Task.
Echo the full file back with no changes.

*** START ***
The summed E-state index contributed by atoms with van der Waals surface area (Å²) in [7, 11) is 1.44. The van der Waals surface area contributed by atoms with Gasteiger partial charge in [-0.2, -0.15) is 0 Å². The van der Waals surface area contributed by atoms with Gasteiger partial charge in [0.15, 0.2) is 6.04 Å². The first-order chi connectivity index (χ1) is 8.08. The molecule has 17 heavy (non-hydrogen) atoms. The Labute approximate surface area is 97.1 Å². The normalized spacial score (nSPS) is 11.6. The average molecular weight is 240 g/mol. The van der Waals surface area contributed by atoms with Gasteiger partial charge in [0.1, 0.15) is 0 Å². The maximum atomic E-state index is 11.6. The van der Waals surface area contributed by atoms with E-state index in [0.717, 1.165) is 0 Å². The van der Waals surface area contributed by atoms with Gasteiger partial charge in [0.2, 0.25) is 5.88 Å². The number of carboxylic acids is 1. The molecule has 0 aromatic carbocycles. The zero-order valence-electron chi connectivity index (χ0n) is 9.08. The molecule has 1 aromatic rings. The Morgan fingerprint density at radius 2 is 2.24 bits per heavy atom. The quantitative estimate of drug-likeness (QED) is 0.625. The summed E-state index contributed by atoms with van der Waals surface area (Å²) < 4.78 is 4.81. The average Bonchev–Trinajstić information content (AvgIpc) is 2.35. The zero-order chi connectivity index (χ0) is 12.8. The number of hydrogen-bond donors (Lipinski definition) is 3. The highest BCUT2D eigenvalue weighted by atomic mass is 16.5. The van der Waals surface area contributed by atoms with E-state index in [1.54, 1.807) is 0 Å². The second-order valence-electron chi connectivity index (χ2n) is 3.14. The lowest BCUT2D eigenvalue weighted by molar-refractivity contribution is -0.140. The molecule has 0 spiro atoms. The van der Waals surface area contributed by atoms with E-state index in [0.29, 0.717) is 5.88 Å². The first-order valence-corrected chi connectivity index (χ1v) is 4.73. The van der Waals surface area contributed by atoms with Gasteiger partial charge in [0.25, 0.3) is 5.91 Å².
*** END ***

The summed E-state index contributed by atoms with van der Waals surface area (Å²) in [7, 11) is 1.44. The van der Waals surface area contributed by atoms with Gasteiger partial charge in [-0.2, -0.15) is 0 Å². The van der Waals surface area contributed by atoms with Gasteiger partial charge in [0.15, 0.2) is 6.04 Å². The first-order chi connectivity index (χ1) is 8.08. The molecule has 17 heavy (non-hydrogen) atoms. The Labute approximate surface area is 97.1 Å². The normalized spacial score (nSPS) is 11.6. The average molecular weight is 240 g/mol. The van der Waals surface area contributed by atoms with Gasteiger partial charge in [0.1, 0.15) is 0 Å². The maximum atomic E-state index is 11.6. The van der Waals surface area contributed by atoms with E-state index in [0.717, 1.165) is 0 Å². The van der Waals surface area contributed by atoms with Gasteiger partial charge in [0.2, 0.25) is 5.88 Å². The number of carboxylic acids is 1. The molecule has 0 aromatic carbocycles. The zero-order valence-electron chi connectivity index (χ0n) is 9.08. The molecule has 1 aromatic rings. The Morgan fingerprint density at radius 2 is 2.24 bits per heavy atom. The quantitative estimate of drug-likeness (QED) is 0.625. The summed E-state index contributed by atoms with van der Waals surface area (Å²) < 4.78 is 4.81. The average Bonchev–Trinajstić information content (AvgIpc) is 2.35. The zero-order chi connectivity index (χ0) is 12.8. The number of hydrogen-bond donors (Lipinski definition) is 3. The highest BCUT2D eigenvalue weighted by atomic mass is 16.5. The van der Waals surface area contributed by atoms with E-state index in [1.54, 1.807) is 0 Å². The second-order valence-electron chi connectivity index (χ2n) is 3.14. The lowest BCUT2D eigenvalue weighted by molar-refractivity contribution is -0.140. The molecule has 0 spiro atoms. The van der Waals surface area contributed by atoms with E-state index in [0.29, 0.717) is 5.88 Å². The first-order valence-corrected chi connectivity index (χ1v) is 4.73. The van der Waals surface area contributed by atoms with Gasteiger partial charge in [0.25, 0.3) is 5.91 Å².